Why King’s Letter From a Birmingham Jail is Still Relevant Today.

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Dr. Martin Luther King Jr., a man who requires no introduction, eloquently described the plight of African Americans, as well as the hope he had for a future of equality in the United States. His soaring rhetoric and elaborate prose became the rally cry for an entire generation of African Americans in pursuit of the natural rights they had been deprived of for hundreds of years. During his time as president of the Southern Christian Leadership Conference, King continually instructed his affiliates to engage in nonviolent, coordinated civil disobedience in order to create a conversation about the injustices taking place in the United States. While in a prison cell in Birmingham, Alabama, the epicenter of racial injustice, King, usually uninterested and unable to respond to critics, breaks precedent by responding to a group of white clergymen who were critical of the protests taking place across the country. His letter, distinct for its scathing review of moderates and white Christians, has shaped the Civil Rights fight since King put pen to paper in April of 1963.

The arrest of, and the subsequent writing by, King came at a critical point in the Civil Rights movement. King, president of the Southern Christian Leadership Conference, was in Birmingham, Alabama, to lead non-violent protests. As Birmingham was known as “the most thoroughly segregated city in the United States,” King and his affiliates were determined to spark a conversation about racial discrimination through economic boycotts, sit ins, and public marches. These demonstrations led to his arrest and the arrest of many other protesters. They also led a group of white clergymen to pen a letter stating their dismay with King’s tactics. These clergymen believed King was an outsider, bringing agitation and strife with him. They also believed that, rather than staging protests and demonstrations, King should rely on local negotiation as a means to ending racial discrimination. Finally, the clergyman stated that time would bring about justice, and that King and his followers should be patient and not rush progress. King, disappointed with his fellow clergymen, penned a point for point response in the margins of newspapers and organized his thoughts from his small cell.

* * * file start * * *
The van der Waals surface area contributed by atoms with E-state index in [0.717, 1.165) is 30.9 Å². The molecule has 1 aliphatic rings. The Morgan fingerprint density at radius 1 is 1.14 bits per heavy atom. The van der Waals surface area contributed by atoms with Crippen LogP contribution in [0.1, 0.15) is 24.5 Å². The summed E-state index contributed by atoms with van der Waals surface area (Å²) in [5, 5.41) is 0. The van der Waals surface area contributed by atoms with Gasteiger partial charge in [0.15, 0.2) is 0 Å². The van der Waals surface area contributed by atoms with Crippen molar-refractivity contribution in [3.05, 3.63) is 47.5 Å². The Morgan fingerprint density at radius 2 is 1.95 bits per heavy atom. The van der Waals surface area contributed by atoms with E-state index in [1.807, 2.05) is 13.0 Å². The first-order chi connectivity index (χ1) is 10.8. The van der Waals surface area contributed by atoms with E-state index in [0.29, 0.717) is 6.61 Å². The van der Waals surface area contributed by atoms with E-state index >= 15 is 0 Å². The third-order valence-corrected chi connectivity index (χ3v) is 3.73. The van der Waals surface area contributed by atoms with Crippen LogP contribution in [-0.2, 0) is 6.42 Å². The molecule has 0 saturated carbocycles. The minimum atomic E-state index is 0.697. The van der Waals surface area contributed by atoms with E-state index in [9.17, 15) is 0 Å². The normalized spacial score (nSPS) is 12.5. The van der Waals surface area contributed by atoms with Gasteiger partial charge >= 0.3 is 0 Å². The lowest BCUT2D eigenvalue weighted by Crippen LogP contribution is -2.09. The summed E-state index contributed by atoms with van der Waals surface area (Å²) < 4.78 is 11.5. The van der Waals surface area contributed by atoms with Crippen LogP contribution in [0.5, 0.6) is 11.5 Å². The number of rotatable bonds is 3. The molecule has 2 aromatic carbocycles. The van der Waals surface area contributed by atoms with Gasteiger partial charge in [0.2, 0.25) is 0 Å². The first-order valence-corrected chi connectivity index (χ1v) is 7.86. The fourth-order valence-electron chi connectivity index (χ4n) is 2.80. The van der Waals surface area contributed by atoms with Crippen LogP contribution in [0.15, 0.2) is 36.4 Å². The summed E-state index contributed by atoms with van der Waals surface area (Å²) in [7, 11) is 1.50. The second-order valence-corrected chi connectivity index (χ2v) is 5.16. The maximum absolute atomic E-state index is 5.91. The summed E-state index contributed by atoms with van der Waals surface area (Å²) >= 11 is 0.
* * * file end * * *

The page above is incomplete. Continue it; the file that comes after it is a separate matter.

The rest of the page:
In his letter, King addresses the major concerns of the clergymen, while also staking out his reasoning for acting the way he did. King states he went to Birmingham because “injustice is here,” and compared his pilgrimage to several biblical figures who also traveled the world carrying the word of God. Like the Apostle Paul who left his home to carry the “gospel of Jesus Christ to the far corners of the Greco Roman world,” King is carrying his creed of freedom across the United States. He also refutes the title of “outsider” by stating that, in actuality, the different communities were interrelated in their quest for justice. King famously states that “injustice anywhere is a threat to justice everywhere,” and that he could not ignore the plight of Birmingham residents of color while fighting for civil rights in Atlanta.

King goes on to explain why immediate action was required, despite the clergy’s insistence on using negotiation as a tactic for gaining civil rights. On this point, King actually agrees with the clergy, stating that the purpose of direct action is to bring about negotiations. A single gain in civil rights was not made without “determined legal and nonviolent pressure” on the ruling class to reform its practices. Due to the fact that “privileged groups seldom give up their privileges voluntarily,” protestors must use nonviolent action in order to create a dialogue concerning the tensions found in specific communities.